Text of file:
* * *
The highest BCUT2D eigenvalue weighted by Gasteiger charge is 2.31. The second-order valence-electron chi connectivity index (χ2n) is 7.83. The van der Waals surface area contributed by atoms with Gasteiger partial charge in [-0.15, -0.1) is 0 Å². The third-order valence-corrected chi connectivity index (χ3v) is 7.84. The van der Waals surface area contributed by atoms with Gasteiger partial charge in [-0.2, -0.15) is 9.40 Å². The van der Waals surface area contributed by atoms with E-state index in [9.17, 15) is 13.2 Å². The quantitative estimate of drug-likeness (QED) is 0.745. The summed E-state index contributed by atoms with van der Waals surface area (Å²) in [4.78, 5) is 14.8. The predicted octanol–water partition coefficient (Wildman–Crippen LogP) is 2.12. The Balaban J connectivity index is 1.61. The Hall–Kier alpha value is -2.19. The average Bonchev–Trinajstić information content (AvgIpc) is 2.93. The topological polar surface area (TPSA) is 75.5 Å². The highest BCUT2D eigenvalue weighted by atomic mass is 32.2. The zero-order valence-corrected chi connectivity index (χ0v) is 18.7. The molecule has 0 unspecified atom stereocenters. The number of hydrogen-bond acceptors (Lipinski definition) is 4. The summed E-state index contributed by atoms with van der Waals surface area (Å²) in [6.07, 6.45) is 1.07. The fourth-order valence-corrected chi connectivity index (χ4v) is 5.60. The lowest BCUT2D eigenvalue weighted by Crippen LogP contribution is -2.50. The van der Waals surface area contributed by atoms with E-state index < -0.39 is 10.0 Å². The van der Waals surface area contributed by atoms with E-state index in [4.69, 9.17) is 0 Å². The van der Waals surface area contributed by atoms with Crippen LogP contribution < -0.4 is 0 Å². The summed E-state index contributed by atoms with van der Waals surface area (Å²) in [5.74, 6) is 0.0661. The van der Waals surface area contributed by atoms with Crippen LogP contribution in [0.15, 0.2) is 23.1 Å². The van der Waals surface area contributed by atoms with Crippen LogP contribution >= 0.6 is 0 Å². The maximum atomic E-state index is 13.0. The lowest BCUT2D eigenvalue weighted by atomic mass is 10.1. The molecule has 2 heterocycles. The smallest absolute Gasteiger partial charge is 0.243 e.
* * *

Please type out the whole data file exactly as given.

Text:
The highest BCUT2D eigenvalue weighted by Gasteiger charge is 2.31. The second-order valence-electron chi connectivity index (χ2n) is 7.83. The van der Waals surface area contributed by atoms with Gasteiger partial charge in [-0.15, -0.1) is 0 Å². The third-order valence-corrected chi connectivity index (χ3v) is 7.84. The van der Waals surface area contributed by atoms with Gasteiger partial charge in [-0.2, -0.15) is 9.40 Å². The van der Waals surface area contributed by atoms with E-state index in [9.17, 15) is 13.2 Å². The quantitative estimate of drug-likeness (QED) is 0.745. The summed E-state index contributed by atoms with van der Waals surface area (Å²) in [4.78, 5) is 14.8. The predicted octanol–water partition coefficient (Wildman–Crippen LogP) is 2.12. The Balaban J connectivity index is 1.61. The Hall–Kier alpha value is -2.19. The average Bonchev–Trinajstić information content (AvgIpc) is 2.93. The topological polar surface area (TPSA) is 75.5 Å². The highest BCUT2D eigenvalue weighted by atomic mass is 32.2. The zero-order valence-corrected chi connectivity index (χ0v) is 18.7. The molecule has 0 unspecified atom stereocenters. The number of hydrogen-bond acceptors (Lipinski definition) is 4. The summed E-state index contributed by atoms with van der Waals surface area (Å²) in [6.07, 6.45) is 1.07. The fourth-order valence-corrected chi connectivity index (χ4v) is 5.60. The lowest BCUT2D eigenvalue weighted by Crippen LogP contribution is -2.50. The van der Waals surface area contributed by atoms with E-state index < -0.39 is 10.0 Å². The van der Waals surface area contributed by atoms with E-state index in [4.69, 9.17) is 0 Å². The van der Waals surface area contributed by atoms with Crippen LogP contribution < -0.4 is 0 Å². The summed E-state index contributed by atoms with van der Waals surface area (Å²) in [5.74, 6) is 0.0661. The van der Waals surface area contributed by atoms with Crippen LogP contribution in [0.15, 0.2) is 23.1 Å². The van der Waals surface area contributed by atoms with Crippen LogP contribution >= 0.6 is 0 Å². The maximum atomic E-state index is 13.0. The lowest BCUT2D eigenvalue weighted by atomic mass is 10.1. The molecule has 2 heterocycles. The smallest absolute Gasteiger partial charge is 0.243 e.